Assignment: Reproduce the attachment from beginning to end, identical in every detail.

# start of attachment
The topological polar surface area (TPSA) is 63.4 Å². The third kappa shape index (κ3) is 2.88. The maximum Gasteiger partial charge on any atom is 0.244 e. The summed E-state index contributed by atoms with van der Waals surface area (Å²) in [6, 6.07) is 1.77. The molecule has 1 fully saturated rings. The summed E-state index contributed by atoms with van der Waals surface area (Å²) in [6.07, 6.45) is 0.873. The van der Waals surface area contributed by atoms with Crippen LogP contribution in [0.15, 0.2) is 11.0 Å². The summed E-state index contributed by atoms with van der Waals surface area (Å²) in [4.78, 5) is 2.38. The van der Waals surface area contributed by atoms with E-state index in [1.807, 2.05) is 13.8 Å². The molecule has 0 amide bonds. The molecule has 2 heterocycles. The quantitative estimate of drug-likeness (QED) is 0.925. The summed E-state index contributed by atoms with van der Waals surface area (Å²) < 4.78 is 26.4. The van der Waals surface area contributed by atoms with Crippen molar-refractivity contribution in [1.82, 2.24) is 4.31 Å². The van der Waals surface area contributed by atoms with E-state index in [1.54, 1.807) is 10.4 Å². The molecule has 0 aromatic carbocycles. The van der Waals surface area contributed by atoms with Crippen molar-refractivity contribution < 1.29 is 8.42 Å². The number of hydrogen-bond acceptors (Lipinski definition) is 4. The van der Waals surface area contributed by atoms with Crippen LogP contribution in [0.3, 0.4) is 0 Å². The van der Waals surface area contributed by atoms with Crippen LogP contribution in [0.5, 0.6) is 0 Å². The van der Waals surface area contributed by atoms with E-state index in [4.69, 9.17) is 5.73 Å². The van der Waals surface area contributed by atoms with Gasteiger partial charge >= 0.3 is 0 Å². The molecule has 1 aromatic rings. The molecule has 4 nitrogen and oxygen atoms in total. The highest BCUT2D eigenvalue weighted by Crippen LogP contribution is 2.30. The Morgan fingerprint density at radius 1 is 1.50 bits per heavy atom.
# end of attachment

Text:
The topological polar surface area (TPSA) is 63.4 Å². The third kappa shape index (κ3) is 2.88. The maximum Gasteiger partial charge on any atom is 0.244 e. The summed E-state index contributed by atoms with van der Waals surface area (Å²) in [6, 6.07) is 1.77. The molecule has 1 fully saturated rings. The summed E-state index contributed by atoms with van der Waals surface area (Å²) in [6.07, 6.45) is 0.873. The van der Waals surface area contributed by atoms with Crippen LogP contribution in [0.15, 0.2) is 11.0 Å². The summed E-state index contributed by atoms with van der Waals surface area (Å²) in [4.78, 5) is 2.38. The van der Waals surface area contributed by atoms with E-state index in [1.807, 2.05) is 13.8 Å². The molecule has 0 amide bonds. The molecule has 2 heterocycles. The quantitative estimate of drug-likeness (QED) is 0.925. The summed E-state index contributed by atoms with van der Waals surface area (Å²) < 4.78 is 26.4. The van der Waals surface area contributed by atoms with Crippen molar-refractivity contribution in [1.82, 2.24) is 4.31 Å². The van der Waals surface area contributed by atoms with E-state index in [1.54, 1.807) is 10.4 Å². The molecule has 0 aromatic carbocycles. The van der Waals surface area contributed by atoms with Crippen molar-refractivity contribution < 1.29 is 8.42 Å². The number of hydrogen-bond acceptors (Lipinski definition) is 4. The van der Waals surface area contributed by atoms with Crippen LogP contribution in [0.3, 0.4) is 0 Å². The van der Waals surface area contributed by atoms with Crippen LogP contribution in [0.5, 0.6) is 0 Å². The van der Waals surface area contributed by atoms with E-state index in [4.69, 9.17) is 5.73 Å². The van der Waals surface area contributed by atoms with Gasteiger partial charge >= 0.3 is 0 Å². The molecule has 1 aromatic rings. The molecule has 4 nitrogen and oxygen atoms in total. The highest BCUT2D eigenvalue weighted by Crippen LogP contribution is 2.30. The Morgan fingerprint density at radius 1 is 1.50 bits per heavy atom.